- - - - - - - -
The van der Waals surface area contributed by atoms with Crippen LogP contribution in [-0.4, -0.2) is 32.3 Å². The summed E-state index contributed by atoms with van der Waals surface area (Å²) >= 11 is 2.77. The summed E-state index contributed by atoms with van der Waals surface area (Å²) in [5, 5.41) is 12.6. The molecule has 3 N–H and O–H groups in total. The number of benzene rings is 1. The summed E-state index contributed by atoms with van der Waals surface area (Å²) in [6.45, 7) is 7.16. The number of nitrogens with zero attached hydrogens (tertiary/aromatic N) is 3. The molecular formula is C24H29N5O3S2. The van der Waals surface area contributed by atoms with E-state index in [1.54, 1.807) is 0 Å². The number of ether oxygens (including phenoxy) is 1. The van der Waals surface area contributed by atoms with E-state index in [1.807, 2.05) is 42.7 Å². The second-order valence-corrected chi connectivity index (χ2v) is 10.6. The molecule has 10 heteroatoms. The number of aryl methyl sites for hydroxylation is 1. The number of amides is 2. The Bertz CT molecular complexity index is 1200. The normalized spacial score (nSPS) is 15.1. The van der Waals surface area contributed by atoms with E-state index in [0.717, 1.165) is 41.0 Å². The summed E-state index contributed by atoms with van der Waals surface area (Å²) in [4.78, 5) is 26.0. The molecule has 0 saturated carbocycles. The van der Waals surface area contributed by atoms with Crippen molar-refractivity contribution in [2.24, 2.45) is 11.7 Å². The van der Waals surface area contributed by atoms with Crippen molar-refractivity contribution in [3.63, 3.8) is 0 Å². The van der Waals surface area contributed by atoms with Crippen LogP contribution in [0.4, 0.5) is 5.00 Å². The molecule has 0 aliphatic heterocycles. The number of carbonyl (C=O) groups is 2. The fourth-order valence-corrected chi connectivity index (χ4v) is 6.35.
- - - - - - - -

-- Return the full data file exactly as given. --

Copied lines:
The van der Waals surface area contributed by atoms with Crippen LogP contribution in [-0.4, -0.2) is 32.3 Å². The summed E-state index contributed by atoms with van der Waals surface area (Å²) >= 11 is 2.77. The summed E-state index contributed by atoms with van der Waals surface area (Å²) in [5, 5.41) is 12.6. The molecule has 3 N–H and O–H groups in total. The number of benzene rings is 1. The summed E-state index contributed by atoms with van der Waals surface area (Å²) in [6.45, 7) is 7.16. The number of nitrogens with zero attached hydrogens (tertiary/aromatic N) is 3. The molecular formula is C24H29N5O3S2. The van der Waals surface area contributed by atoms with E-state index in [1.54, 1.807) is 0 Å². The number of ether oxygens (including phenoxy) is 1. The van der Waals surface area contributed by atoms with E-state index in [1.807, 2.05) is 42.7 Å². The second-order valence-corrected chi connectivity index (χ2v) is 10.6. The molecule has 10 heteroatoms. The number of aryl methyl sites for hydroxylation is 1. The number of amides is 2. The Bertz CT molecular complexity index is 1200. The normalized spacial score (nSPS) is 15.1. The van der Waals surface area contributed by atoms with E-state index in [0.717, 1.165) is 41.0 Å². The summed E-state index contributed by atoms with van der Waals surface area (Å²) in [4.78, 5) is 26.0. The molecule has 0 saturated carbocycles. The van der Waals surface area contributed by atoms with Crippen molar-refractivity contribution in [2.24, 2.45) is 11.7 Å². The van der Waals surface area contributed by atoms with Crippen molar-refractivity contribution in [3.63, 3.8) is 0 Å². The van der Waals surface area contributed by atoms with Crippen LogP contribution in [0.4, 0.5) is 5.00 Å². The molecule has 0 aliphatic heterocycles. The number of carbonyl (C=O) groups is 2. The fourth-order valence-corrected chi connectivity index (χ4v) is 6.35.